• Support for the C++11 hexfloat manipulator changes how the num_put facet formats floating point types when ios_base::fixed|ios_base::scientific is set in a stream's fmtflags. This change affects all language modes, even though the C++98 standard gave no special meaning to that combination of flags. To prevent the use of hexadecimal notation for floating point types use str.unsetf(std::ios_base::floatfield) to clear the relevant bits in str.flags().
  • Full experimental support for C++14, including the following new features:
    • std::is_final type trait;
    • heterogeneous comparison lookup in associative containers.
    • global functions cbegin, cend, rbegin, rend, crbegin, and crend for range access to containers, arrays and initializer lists.
  • Improved experimental support for the Library Fundamentals TS, including:
    • class std::experimental::any;
    • function template std::experimental::apply;
    • function template std::experimental::sample;
    • function template std::experimental::search and related searcher types;
    • variable templates for type traits;
    • function template std::experimental::not_fn.
  • New random number distributions logistic_distribution and uniform_on_sphere_distribution as extensions.
  • GDB Xmethods for containers and std::unique_ptr.

Coupling and Cohesion—Paul Watt

coupling-lego.PNGA solid and entertaining treatment with good C++ examples:

Coupling and Cohesion

by Paul Watt

From the middle of the article:

... To further clarify this statement, not all code should be reused.

Why Not?

Because the majority of software that is written is designed to fulfill a very specific purpose. The challenge is to find the balance point between generic reusable building blocks, and a tool or application that meets a need. Generic software components are very valuable, however, they are almost useless by themselves...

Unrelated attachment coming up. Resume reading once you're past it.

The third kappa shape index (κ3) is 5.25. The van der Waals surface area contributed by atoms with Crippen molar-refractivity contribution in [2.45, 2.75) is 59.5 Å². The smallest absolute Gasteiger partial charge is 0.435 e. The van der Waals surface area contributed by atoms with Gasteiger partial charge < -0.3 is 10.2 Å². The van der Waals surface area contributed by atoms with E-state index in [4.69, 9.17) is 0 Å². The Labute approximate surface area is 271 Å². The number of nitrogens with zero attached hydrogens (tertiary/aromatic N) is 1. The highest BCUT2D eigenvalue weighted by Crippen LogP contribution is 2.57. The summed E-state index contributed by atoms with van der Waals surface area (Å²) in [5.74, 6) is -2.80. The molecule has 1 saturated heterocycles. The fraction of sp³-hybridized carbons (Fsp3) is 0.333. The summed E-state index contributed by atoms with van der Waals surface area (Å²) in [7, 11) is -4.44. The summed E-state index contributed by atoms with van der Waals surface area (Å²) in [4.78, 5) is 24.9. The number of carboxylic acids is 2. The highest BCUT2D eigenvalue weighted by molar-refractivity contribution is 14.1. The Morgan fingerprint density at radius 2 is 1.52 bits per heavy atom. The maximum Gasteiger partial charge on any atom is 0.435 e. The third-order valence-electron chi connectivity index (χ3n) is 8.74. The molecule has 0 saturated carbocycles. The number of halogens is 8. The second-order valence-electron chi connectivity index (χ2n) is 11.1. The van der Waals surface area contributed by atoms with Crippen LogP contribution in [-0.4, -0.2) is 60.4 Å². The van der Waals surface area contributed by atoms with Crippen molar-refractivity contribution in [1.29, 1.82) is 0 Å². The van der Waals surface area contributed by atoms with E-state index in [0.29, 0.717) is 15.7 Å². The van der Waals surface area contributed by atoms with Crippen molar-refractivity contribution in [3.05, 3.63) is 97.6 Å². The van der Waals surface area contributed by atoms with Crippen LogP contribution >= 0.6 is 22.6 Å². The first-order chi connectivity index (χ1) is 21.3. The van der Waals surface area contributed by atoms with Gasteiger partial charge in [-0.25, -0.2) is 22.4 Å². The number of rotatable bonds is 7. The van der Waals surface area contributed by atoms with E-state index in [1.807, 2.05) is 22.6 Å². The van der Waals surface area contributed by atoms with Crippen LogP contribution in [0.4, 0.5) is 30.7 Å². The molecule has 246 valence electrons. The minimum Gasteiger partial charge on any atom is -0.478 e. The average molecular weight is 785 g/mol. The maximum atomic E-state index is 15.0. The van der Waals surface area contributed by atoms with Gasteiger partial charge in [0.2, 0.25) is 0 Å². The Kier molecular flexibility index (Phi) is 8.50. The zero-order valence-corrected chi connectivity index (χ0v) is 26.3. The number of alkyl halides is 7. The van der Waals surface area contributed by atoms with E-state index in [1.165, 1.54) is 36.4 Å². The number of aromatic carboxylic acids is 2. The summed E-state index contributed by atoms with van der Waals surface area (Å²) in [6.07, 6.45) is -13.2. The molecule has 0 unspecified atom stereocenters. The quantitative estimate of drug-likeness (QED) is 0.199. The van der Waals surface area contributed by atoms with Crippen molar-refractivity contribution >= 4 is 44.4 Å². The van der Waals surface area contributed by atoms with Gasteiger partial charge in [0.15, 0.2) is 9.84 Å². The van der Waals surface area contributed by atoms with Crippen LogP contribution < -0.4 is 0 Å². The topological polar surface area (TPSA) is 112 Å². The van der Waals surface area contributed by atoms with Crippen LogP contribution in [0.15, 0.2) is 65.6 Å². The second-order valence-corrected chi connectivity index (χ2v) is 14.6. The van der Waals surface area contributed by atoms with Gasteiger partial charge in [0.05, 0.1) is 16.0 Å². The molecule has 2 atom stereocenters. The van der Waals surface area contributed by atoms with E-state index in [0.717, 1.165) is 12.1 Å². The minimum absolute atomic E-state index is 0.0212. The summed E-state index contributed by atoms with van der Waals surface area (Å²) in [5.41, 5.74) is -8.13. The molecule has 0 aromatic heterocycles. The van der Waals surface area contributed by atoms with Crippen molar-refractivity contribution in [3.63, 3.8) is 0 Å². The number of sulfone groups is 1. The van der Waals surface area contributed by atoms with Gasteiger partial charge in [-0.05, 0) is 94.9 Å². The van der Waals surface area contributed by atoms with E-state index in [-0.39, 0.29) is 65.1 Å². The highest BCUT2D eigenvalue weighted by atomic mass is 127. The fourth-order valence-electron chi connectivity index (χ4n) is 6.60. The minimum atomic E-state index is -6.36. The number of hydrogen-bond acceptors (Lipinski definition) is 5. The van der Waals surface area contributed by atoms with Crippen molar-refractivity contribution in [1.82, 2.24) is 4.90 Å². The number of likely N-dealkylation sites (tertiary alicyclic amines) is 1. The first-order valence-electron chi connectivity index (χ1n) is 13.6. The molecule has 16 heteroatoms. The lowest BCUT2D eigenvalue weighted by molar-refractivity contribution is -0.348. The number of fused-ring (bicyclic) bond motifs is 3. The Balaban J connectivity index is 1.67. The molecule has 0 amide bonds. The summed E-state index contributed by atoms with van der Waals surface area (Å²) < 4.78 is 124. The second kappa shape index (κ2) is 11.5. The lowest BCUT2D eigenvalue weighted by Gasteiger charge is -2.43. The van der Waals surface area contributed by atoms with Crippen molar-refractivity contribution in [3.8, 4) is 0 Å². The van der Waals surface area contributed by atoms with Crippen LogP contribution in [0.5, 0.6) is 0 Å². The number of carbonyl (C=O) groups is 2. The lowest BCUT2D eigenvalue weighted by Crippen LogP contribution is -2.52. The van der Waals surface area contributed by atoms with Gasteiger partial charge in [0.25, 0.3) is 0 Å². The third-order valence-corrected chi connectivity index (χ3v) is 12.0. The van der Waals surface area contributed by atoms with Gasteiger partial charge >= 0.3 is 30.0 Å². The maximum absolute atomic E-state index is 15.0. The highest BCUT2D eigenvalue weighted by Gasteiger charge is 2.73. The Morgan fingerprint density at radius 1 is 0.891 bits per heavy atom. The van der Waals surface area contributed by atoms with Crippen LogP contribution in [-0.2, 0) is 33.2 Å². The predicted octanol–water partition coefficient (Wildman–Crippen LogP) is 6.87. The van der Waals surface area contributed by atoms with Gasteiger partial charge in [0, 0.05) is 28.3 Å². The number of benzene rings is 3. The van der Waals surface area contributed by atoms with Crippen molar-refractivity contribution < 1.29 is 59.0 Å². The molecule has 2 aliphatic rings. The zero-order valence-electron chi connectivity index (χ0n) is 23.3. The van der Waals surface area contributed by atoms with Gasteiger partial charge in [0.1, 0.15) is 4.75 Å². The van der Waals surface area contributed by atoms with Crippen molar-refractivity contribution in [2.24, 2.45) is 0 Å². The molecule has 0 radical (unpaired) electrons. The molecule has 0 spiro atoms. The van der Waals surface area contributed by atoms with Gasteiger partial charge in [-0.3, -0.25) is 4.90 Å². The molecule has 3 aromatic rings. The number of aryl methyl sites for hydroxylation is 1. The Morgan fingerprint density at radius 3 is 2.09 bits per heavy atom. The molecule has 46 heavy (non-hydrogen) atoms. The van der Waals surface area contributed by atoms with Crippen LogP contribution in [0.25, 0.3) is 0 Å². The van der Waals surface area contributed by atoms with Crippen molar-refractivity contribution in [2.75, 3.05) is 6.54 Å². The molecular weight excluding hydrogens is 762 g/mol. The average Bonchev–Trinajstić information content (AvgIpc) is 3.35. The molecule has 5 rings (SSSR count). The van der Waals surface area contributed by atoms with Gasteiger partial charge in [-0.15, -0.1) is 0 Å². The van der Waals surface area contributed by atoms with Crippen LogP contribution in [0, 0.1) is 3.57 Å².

And gems like this:

... For every statement of code that you write or use, you should ask the question: Does this add value or risk?

CppCon 2014 Exception-Safe Code, Part III—Jon Kalb

While we wait for CppCon 2015 in September, we’re featuring videos of some of the 100+ talks from CppCon 2014. Here is today’s feature:

Exception-Safe Code, Part III

by Jon Kalb

(watch on YouTube) (watch on Channel 9)

Summary of the talk:

Are you 100% confident that your code is exception-safe?

Safe usage of exceptions is a non-trivial problem that the industry has struggled with for the better part of two decades. If you have fear, uncertainty, or doubt about exception safety or just want to see the best practices for using exceptions in C++ and/or C++11/14, this session is for you. We’ll start with “What is the problem we are trying to solve?” and discuss alternatives, acknowledge the challenges associated with exception usage, and cover some well-meaning but misguided attempts at safety. I will then present a set of guidelines that are the basis for safe exception usage and solid implementation techniques, including how to transition from an exception-unsafe legacy code base.

When we are finished you will know how to produce code that is easier to write, easier to understand, faster, and 100% robust in the face of exceptions.